After Oscar’s passing, his son, my father, Mario, continued the tradition of shopping for food at local farms and farmer's markets. Today, I follow my ancestor's footsteps, honoring farmers and farms so much so that I recently purchased a 12-acre antique dairy farm an hour north of Manhattan, appropriately naming it "Delmonico Farm." My dream for the farm is that one day Delmonico Farm will be thriving, providing produce for the new Delmonico’s. Until I can find the perfect farmer to help me with the land and farming (send your resume to, I plan on hosting wonderful dinners and events in the grand, 6,000 square foot barn. I am also working on making Delmonico Farm the country catering facility for Delmonico’s Restaurant. 

Now back to the wedge…If you read The Delmonico Way, you would know that the Wedge Salad was introduced on Delmonico’s menus in the 1930s as Hearts of Lettuce Salad and maintained its popularity through the wartime food shortages of the 1940s. By 1955, it was renamed “Oscar’s Wedge.” The salad was a Delmonico’s mainstay and will be featured on the Delmonico menu when the restaurant opens on September 15th of this year.

Finding a Wedge Salad the way both Oscar and Mario served it is no easy task. Just as Oscar taught Mario and I teach through The Delmonico Way cookbook, "Always serve the wedge on a chilled plate." Oscar was adamant about serving his wedge salad on chilled plates. He even went as far as chilling the forks and knives. Another of Oscar's touches was that he made sure that a serrated knife was placed with the salad, so that customers could easily cut the salad up. This is where I am able to say: Be more like Oscar and do everything with intention and take it one step further - The Delmonico Way!

I am delighted and look forward to welcoming you to dine at Delmonico’s. Reservations are being accepted via 

*I would love to know where your favorite tomatoes are in The States. Tomatoes with so much flavor that you eat them like I do in Italy, right off the vine! Let the taste test begin!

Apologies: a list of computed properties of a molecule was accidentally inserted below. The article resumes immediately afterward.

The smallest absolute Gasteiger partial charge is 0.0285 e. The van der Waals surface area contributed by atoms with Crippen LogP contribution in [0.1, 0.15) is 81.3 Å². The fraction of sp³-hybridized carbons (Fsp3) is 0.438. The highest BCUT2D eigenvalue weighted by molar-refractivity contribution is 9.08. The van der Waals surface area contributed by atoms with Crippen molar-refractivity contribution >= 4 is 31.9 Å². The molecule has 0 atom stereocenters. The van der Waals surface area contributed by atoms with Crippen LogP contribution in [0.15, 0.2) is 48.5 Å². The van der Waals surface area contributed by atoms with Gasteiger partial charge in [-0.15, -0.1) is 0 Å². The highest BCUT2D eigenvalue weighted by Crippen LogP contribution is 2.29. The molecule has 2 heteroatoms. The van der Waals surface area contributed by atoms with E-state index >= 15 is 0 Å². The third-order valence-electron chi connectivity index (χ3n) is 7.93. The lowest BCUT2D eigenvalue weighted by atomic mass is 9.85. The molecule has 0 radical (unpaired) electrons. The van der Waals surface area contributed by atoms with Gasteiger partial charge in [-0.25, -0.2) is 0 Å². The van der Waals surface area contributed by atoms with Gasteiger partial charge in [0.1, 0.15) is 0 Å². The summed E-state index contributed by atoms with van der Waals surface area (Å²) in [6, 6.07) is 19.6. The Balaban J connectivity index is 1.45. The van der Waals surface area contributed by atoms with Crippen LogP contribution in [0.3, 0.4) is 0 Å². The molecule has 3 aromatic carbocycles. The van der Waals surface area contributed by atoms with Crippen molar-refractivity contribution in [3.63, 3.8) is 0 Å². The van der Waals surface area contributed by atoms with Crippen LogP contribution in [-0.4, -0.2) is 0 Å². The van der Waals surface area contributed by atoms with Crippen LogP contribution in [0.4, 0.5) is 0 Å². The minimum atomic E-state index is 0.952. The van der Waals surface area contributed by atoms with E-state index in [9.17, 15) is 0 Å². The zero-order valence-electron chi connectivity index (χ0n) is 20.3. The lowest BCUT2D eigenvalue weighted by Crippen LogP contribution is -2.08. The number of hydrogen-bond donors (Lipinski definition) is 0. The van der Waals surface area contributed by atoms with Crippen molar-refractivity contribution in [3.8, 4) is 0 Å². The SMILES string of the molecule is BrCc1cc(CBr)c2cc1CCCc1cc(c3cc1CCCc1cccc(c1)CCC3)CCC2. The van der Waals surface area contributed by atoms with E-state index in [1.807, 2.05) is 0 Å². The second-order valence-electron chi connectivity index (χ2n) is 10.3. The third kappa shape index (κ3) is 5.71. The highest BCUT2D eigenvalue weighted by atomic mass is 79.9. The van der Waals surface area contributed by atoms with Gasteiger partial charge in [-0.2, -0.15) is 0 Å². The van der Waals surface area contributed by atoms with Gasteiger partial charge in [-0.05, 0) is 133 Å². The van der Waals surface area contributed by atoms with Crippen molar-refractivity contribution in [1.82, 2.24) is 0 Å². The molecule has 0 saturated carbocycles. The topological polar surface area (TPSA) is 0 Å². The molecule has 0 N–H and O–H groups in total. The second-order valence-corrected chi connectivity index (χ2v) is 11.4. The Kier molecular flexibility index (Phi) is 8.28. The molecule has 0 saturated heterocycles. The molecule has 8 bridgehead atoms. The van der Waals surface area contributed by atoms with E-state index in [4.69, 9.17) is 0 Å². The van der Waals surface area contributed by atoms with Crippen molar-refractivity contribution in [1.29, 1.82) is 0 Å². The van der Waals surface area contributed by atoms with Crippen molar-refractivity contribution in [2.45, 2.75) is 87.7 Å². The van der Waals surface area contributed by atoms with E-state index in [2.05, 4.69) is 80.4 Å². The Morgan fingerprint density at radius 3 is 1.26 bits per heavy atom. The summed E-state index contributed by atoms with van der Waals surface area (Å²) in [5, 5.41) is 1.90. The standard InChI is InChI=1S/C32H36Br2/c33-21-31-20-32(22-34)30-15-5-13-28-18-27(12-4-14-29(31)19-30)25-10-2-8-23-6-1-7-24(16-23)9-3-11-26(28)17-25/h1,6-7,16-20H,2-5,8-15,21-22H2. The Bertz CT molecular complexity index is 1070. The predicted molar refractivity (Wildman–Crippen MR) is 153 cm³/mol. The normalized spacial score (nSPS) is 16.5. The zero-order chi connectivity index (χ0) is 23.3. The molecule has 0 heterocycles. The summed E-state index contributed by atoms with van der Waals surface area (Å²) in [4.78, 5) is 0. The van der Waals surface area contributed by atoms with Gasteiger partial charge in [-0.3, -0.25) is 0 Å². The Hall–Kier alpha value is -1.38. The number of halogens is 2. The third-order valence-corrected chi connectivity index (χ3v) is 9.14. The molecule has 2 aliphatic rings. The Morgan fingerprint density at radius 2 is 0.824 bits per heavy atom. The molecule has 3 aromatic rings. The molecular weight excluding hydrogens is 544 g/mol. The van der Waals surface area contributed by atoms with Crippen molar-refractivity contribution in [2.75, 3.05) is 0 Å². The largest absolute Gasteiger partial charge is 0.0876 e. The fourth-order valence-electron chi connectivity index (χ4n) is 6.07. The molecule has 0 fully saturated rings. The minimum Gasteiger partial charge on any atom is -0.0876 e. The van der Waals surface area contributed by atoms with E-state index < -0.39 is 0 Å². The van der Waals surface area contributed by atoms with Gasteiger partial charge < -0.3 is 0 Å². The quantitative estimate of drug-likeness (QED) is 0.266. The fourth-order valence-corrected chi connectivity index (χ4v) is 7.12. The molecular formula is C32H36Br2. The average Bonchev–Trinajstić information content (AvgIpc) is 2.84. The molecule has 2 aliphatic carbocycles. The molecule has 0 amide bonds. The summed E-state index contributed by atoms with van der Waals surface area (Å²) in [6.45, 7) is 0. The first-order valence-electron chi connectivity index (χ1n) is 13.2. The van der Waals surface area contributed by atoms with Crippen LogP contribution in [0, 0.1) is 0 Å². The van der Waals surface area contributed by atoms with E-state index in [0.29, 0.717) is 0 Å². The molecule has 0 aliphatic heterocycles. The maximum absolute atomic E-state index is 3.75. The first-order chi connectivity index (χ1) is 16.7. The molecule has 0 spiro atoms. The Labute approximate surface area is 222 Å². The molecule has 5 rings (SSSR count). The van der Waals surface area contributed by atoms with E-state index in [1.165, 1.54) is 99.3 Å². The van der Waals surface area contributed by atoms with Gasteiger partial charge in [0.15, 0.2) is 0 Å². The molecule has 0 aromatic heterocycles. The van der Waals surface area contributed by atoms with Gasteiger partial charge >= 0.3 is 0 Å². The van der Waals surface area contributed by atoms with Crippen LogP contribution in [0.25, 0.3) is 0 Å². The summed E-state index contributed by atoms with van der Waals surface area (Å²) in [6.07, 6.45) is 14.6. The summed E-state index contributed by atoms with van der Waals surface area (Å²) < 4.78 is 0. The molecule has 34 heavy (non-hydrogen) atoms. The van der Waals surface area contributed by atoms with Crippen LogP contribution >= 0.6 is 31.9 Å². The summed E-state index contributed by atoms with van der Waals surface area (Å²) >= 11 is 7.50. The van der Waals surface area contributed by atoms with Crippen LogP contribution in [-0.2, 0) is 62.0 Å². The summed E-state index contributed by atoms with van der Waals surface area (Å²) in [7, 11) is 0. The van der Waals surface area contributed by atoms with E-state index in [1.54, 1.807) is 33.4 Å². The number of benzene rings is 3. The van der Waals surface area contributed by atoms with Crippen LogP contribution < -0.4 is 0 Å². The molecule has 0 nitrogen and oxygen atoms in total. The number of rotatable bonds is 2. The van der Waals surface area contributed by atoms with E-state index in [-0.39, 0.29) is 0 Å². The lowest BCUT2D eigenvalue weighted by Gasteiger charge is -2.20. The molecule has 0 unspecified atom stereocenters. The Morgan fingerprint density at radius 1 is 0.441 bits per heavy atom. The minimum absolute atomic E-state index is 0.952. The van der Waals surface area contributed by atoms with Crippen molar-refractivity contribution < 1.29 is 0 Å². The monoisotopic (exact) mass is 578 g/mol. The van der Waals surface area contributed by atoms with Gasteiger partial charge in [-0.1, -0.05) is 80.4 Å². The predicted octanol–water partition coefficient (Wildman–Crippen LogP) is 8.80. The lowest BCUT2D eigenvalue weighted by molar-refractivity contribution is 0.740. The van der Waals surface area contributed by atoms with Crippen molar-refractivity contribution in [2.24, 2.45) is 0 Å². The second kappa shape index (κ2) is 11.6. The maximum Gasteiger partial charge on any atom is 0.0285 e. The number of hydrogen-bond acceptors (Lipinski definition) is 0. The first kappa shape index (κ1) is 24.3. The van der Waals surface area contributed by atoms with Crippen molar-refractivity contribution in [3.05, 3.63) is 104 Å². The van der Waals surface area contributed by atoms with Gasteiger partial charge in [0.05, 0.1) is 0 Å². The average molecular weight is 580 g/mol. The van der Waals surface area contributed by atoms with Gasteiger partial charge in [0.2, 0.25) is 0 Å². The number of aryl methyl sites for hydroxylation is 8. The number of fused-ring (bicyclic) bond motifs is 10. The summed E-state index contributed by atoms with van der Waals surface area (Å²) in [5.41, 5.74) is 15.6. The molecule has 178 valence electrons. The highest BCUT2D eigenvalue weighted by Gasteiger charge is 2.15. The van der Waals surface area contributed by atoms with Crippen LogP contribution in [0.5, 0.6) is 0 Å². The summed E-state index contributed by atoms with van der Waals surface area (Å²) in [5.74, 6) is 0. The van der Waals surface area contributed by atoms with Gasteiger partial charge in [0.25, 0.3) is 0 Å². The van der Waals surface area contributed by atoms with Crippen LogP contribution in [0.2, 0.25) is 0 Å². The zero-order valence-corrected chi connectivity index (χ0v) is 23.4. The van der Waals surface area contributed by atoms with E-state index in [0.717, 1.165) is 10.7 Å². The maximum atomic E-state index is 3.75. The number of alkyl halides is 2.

Wedge Salad from La Goulue

Wedge Salad from La Goulue

5 from 1 vote
Recipe by Antoine Camin Course: SaladsCuisine: American


Prep time


Cooking time




  • Dressing
  • 1/2 cup 1/2 mayonnaise

  • 1/2 cup 1/2 buttermilk

  • ¼ cup crumbled firm blue cheese

  • Salt to taste

  • Freshly ground

  • black pepper to taste

  • Espelette pepper to taste

  • Garlic powder to taste

  • Fried Shallots
  • 1 teaspoon 1 unbleached

  • all-purpose flour

  • ⅛ teaspoon smoked paprika

  • 1 tablespoon 1 thinly sliced shallots

  • 1 tablespoon 1 canola

  • Lettuce & Finishing
  • 1 head 1 iceberg lettuce

  • 4 4 fresh black mission figs, halved or quartered

  • 2 teaspoons 2 diced Serrano ham

  • 2 teaspoons 2 chopped candied walnuts or pecans

  • 2 teaspoons 2 diced red onion

  • 3 tablespoons 3 crumbled blue cheese

  • Garnishes
  • Apple surette for drizzling

  • Fresh chives for garnish

  • 1 pinch 1 urfa biber pepper flakes

  • 1 pinch 1 Espelette pepper


  • Always serve the wedge salad on chilled plates. Even the forks and knives served with this salad should be chilled in the refrigerator for twenty minutes or so.
  • Make the dressing by combining the mayonnaise, buttermilk, and blue cheese in a blender or a food processor fitted with the metal blade.
  • Season to taste with salt, black pepper, Espelette pepper, and garlic powder. Blend or process until smooth and creamy. Set aside.
  • For the fried shallots, combine the flour and paprika in a small bowl.
  • Add the sliced shallots and toss until well coated.
  • Line a plate with a paper towel.
  • Heat the oil in a small frying pan over medium-high heat.
  • Fry shallots until golden brown and crispy. Remove with a slotted spoon or spatula to the prepared plate to drain.
  • Cut the head of lettuce into 4 thick wedges.
  • Spread 1 tablespoon of dressing on each of four chilled plates, then top each with a wedge of lettuce.
  • Drizzle with additional dressing and sprinkle on the fried shallots.
  • Arrange the figs, ham, nuts, red onion, and blue cheese attractively on each plate.
  • Drizzle each with apple surette and sprinkle with chives and the two types of pepper.
  • Serve immediately on a chilled plate, The Delmonico Way!